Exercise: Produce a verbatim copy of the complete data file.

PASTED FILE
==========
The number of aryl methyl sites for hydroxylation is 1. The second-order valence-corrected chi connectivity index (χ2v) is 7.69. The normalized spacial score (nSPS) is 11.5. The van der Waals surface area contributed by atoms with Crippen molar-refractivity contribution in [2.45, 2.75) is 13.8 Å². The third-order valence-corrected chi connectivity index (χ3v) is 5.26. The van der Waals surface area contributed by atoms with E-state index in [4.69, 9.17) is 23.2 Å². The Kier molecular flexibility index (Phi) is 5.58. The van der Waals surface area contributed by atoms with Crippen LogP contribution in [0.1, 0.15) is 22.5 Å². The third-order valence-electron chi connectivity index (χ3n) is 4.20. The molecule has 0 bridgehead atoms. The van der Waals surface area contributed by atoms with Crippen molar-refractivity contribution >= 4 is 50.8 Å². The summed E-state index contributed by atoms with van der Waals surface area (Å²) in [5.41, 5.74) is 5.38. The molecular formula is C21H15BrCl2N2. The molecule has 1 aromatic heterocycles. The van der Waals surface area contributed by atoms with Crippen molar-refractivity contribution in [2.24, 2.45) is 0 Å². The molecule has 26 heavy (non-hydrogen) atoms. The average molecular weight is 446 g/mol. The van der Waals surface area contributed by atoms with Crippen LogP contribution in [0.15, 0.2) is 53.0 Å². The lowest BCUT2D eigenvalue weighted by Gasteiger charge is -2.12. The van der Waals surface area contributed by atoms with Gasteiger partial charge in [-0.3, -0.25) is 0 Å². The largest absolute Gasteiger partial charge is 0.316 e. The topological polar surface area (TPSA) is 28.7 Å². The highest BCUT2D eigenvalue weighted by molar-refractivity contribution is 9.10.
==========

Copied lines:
The number of aryl methyl sites for hydroxylation is 1. The second-order valence-corrected chi connectivity index (χ2v) is 7.69. The normalized spacial score (nSPS) is 11.5. The van der Waals surface area contributed by atoms with Crippen molar-refractivity contribution in [2.45, 2.75) is 13.8 Å². The third-order valence-corrected chi connectivity index (χ3v) is 5.26. The van der Waals surface area contributed by atoms with E-state index in [4.69, 9.17) is 23.2 Å². The Kier molecular flexibility index (Phi) is 5.58. The van der Waals surface area contributed by atoms with Crippen LogP contribution in [0.1, 0.15) is 22.5 Å². The third-order valence-electron chi connectivity index (χ3n) is 4.20. The molecule has 0 bridgehead atoms. The van der Waals surface area contributed by atoms with Crippen molar-refractivity contribution >= 4 is 50.8 Å². The summed E-state index contributed by atoms with van der Waals surface area (Å²) in [5.41, 5.74) is 5.38. The molecular formula is C21H15BrCl2N2. The molecule has 1 aromatic heterocycles. The van der Waals surface area contributed by atoms with Crippen molar-refractivity contribution in [2.24, 2.45) is 0 Å². The molecule has 26 heavy (non-hydrogen) atoms. The average molecular weight is 446 g/mol. The van der Waals surface area contributed by atoms with Crippen LogP contribution in [0.15, 0.2) is 53.0 Å². The lowest BCUT2D eigenvalue weighted by Gasteiger charge is -2.12. The van der Waals surface area contributed by atoms with Gasteiger partial charge in [-0.3, -0.25) is 0 Å². The largest absolute Gasteiger partial charge is 0.316 e. The topological polar surface area (TPSA) is 28.7 Å². The highest BCUT2D eigenvalue weighted by molar-refractivity contribution is 9.10.